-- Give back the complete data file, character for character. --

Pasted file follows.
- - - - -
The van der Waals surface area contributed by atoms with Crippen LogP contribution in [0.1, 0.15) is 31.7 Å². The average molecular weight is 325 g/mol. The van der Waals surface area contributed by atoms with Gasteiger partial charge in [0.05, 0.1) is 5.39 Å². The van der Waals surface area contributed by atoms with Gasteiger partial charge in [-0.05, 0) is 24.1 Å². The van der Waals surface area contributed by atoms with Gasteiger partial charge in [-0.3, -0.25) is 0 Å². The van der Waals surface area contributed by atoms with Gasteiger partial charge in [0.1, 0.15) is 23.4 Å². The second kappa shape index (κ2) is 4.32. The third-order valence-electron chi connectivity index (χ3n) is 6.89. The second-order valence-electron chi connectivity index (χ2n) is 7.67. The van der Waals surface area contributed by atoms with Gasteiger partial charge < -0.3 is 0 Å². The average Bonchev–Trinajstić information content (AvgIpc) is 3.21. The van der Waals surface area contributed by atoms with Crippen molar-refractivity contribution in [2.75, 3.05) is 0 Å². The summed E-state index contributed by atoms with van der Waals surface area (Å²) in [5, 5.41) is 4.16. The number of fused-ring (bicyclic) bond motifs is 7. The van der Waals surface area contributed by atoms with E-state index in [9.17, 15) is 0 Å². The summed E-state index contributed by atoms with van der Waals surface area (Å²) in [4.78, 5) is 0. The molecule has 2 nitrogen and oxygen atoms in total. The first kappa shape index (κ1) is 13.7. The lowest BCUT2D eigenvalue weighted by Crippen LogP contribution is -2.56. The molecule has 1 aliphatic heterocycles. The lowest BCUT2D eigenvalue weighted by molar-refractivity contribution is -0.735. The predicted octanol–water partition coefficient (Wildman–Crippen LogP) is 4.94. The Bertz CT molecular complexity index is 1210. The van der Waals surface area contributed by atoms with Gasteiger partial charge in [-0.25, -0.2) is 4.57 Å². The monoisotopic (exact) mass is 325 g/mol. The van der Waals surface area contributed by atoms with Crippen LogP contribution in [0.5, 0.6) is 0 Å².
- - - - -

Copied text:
The van der Waals surface area contributed by atoms with Crippen LogP contribution in [0.1, 0.15) is 31.7 Å². The average molecular weight is 325 g/mol. The van der Waals surface area contributed by atoms with Gasteiger partial charge in [0.05, 0.1) is 5.39 Å². The van der Waals surface area contributed by atoms with Gasteiger partial charge in [-0.05, 0) is 24.1 Å². The van der Waals surface area contributed by atoms with Gasteiger partial charge in [-0.3, -0.25) is 0 Å². The van der Waals surface area contributed by atoms with Gasteiger partial charge in [0.1, 0.15) is 23.4 Å². The second kappa shape index (κ2) is 4.32. The third-order valence-electron chi connectivity index (χ3n) is 6.89. The second-order valence-electron chi connectivity index (χ2n) is 7.67. The van der Waals surface area contributed by atoms with Gasteiger partial charge < -0.3 is 0 Å². The average Bonchev–Trinajstić information content (AvgIpc) is 3.21. The van der Waals surface area contributed by atoms with Crippen molar-refractivity contribution in [2.75, 3.05) is 0 Å². The summed E-state index contributed by atoms with van der Waals surface area (Å²) in [5, 5.41) is 4.16. The number of fused-ring (bicyclic) bond motifs is 7. The van der Waals surface area contributed by atoms with E-state index in [9.17, 15) is 0 Å². The summed E-state index contributed by atoms with van der Waals surface area (Å²) in [4.78, 5) is 0. The molecule has 2 nitrogen and oxygen atoms in total. The first kappa shape index (κ1) is 13.7. The lowest BCUT2D eigenvalue weighted by Crippen LogP contribution is -2.56. The molecule has 1 aliphatic heterocycles. The lowest BCUT2D eigenvalue weighted by molar-refractivity contribution is -0.735. The predicted octanol–water partition coefficient (Wildman–Crippen LogP) is 4.94. The Bertz CT molecular complexity index is 1210. The van der Waals surface area contributed by atoms with Gasteiger partial charge in [-0.25, -0.2) is 4.57 Å². The monoisotopic (exact) mass is 325 g/mol. The van der Waals surface area contributed by atoms with Crippen LogP contribution in [0.5, 0.6) is 0 Å².